In a 2 November 2021 judgment,(1) the High Court of Justice of Castilla-La Mancha had to determine whether the disciplinary dismissal of an employee was justified, after he was unable to return to work due to a border closure between Morocco and Spain as a result of the pandemic.

The employee in question had been on annual leave in Morocco, which was due to end on 24 March 2020. However, due to the border closure, he was unable to return to Spain until 22 May 2020. On 16 April 2020, his company sent a registered fax informing him of his disciplinary dismissal due to unjustified absences from work since 25 March 2020.

The employee filed a claim to challenge the company's decision, requesting that the dismissal be declared unfair. The social court upheld this claim, as it understood that the employee had not been at fault for these absences as he could not have returned to work due to the international health emergency. In response, the company lodged an appeal on the grounds that the employee's absences could not be considered justified.

In its ruling, the High Court of Justice of Castilla-La Mancha ruled that disciplinary dismissal is the most severe penalty under employment law and it should only be applied in cases of severe and culpable contractual breaches. The ruling also cited Supreme Court case law, according to which minor infringements foreseen in the Workers' Statute or in any applicable agreements are not sufficient for a penalty to be imposed; instead, the situation must be analysed on a case-by-case basis. In this regard, the Supreme Court determined that:

work absences, or recurrent tardiness, do not constitute automatic or objective grounds for dismissal, but rather the specific circumstances of the case should be analysed, taking into account the moment they took place and their consequences.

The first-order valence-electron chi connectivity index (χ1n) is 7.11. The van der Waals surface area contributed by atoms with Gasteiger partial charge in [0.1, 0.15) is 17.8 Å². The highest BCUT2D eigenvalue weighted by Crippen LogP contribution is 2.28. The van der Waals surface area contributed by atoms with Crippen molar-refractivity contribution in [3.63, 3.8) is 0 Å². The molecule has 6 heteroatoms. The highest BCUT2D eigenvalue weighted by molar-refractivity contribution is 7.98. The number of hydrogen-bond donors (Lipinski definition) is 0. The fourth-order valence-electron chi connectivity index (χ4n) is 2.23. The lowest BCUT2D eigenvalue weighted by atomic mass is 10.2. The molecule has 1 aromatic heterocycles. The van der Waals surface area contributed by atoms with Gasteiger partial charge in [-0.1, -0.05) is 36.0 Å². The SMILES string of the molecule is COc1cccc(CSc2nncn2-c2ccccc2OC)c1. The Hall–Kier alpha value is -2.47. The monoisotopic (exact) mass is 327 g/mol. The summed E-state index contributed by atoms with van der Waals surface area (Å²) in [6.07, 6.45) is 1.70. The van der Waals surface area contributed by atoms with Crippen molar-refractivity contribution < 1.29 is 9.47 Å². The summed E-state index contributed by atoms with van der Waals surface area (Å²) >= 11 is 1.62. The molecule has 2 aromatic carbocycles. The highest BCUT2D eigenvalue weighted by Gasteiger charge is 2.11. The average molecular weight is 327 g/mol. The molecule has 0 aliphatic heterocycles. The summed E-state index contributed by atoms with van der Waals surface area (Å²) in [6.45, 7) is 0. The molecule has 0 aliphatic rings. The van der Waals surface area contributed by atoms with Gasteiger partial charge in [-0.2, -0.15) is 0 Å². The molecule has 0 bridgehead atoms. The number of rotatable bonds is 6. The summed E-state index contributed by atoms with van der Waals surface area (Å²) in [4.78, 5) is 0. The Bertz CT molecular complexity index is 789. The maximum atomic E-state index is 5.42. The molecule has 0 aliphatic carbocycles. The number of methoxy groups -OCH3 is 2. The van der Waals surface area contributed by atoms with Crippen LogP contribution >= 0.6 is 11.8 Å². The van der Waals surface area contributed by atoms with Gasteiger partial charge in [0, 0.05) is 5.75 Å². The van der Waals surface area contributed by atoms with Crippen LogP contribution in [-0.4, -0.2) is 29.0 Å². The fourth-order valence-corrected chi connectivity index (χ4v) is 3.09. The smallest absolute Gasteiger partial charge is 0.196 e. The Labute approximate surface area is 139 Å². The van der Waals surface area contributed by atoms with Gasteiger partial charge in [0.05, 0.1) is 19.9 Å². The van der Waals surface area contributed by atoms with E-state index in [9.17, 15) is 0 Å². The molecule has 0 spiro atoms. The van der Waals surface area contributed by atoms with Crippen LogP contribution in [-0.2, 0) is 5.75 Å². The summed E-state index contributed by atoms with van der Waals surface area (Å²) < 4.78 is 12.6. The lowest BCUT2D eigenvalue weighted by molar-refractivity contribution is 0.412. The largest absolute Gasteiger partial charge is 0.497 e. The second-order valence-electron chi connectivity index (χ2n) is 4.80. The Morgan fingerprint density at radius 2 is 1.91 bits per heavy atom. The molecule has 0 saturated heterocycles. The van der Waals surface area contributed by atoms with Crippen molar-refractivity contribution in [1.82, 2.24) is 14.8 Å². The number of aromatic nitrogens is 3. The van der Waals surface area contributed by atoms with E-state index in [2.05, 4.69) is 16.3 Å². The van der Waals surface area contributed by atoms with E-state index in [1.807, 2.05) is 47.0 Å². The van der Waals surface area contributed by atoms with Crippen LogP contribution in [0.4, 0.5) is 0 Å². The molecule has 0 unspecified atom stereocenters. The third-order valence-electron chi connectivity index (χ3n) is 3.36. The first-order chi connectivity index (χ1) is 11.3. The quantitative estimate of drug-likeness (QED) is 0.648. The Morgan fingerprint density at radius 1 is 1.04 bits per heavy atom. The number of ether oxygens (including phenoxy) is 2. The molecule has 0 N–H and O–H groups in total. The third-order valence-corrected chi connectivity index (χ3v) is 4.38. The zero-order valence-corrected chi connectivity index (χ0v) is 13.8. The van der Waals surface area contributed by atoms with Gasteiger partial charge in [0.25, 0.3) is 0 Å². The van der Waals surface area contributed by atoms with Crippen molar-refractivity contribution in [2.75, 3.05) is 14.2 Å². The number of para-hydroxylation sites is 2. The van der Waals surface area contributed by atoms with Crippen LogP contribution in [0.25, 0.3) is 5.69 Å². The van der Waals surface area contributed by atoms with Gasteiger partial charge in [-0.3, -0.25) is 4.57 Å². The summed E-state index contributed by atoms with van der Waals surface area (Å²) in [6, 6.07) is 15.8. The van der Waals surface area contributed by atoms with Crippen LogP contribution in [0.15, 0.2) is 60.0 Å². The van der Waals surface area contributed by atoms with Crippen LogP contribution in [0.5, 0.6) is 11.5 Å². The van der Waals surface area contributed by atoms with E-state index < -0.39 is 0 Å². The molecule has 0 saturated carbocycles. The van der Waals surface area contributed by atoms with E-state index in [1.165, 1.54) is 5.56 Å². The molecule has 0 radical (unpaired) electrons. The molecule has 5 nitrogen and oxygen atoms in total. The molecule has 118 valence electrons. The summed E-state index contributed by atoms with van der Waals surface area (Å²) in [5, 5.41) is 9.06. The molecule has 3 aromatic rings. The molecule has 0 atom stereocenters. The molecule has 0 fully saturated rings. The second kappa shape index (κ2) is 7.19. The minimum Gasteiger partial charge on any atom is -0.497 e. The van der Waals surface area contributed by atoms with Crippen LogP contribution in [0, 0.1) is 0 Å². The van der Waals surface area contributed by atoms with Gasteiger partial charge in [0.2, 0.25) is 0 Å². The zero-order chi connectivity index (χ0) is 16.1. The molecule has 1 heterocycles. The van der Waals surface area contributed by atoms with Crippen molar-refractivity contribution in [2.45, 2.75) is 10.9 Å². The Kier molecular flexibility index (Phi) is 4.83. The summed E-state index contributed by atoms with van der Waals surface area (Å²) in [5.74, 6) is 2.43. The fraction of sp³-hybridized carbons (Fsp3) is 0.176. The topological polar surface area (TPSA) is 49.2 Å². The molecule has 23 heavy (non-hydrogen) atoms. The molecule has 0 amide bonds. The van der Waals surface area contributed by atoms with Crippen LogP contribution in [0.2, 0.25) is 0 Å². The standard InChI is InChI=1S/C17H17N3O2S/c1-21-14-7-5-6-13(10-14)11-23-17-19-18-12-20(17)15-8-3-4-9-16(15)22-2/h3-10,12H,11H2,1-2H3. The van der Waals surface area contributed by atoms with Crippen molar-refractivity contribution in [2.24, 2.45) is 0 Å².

The Court applied this precedent to its analysis and stated that the employee's absence was justified due to the impossibility of returning from Morocco because the border closure as a result of the pandemic had been proven. The Court also took into consideration that the closure did not affect long-term visa holders, which was the case for the employee. However, the Court pointed out that what was relevant to the present case was that the employee had had no means of transport to return to Spain. The employee was able to prove in Court that he had requested the Ministry of Foreign Affairs to return to Spain by plane and that he had finally managed to return by sea on 22 May 2020.

In view of the above, the Court concluded that although it would have been a sign of good faith for the employee to have promptly informed the company of his situation, the lack of such notification did not justify the company's conduct in imposing the most severe foreseen penalty and, in any case, the disruption of communications between Morocco and Spain due to the pandemic determined that the employee's absences could not be considered voluntary and unjustified. Therefore, the Court dismissed the appeal filed by the company and upheld the judgment of the social court that classified the dismissal of the employee as unfair.

For further information on this topic please contact César Navarro or Cristina Ridruejo at CMS Albiñana & Suarez de Lezo by telephone (+34 91 451 9300) or email ([email protected] or [email protected]). The CMS Albiñana & Suarez de Lezo website can be accessed at


(1) 1662/2021 [ECLI: ES:TSJCLM:2021:2683].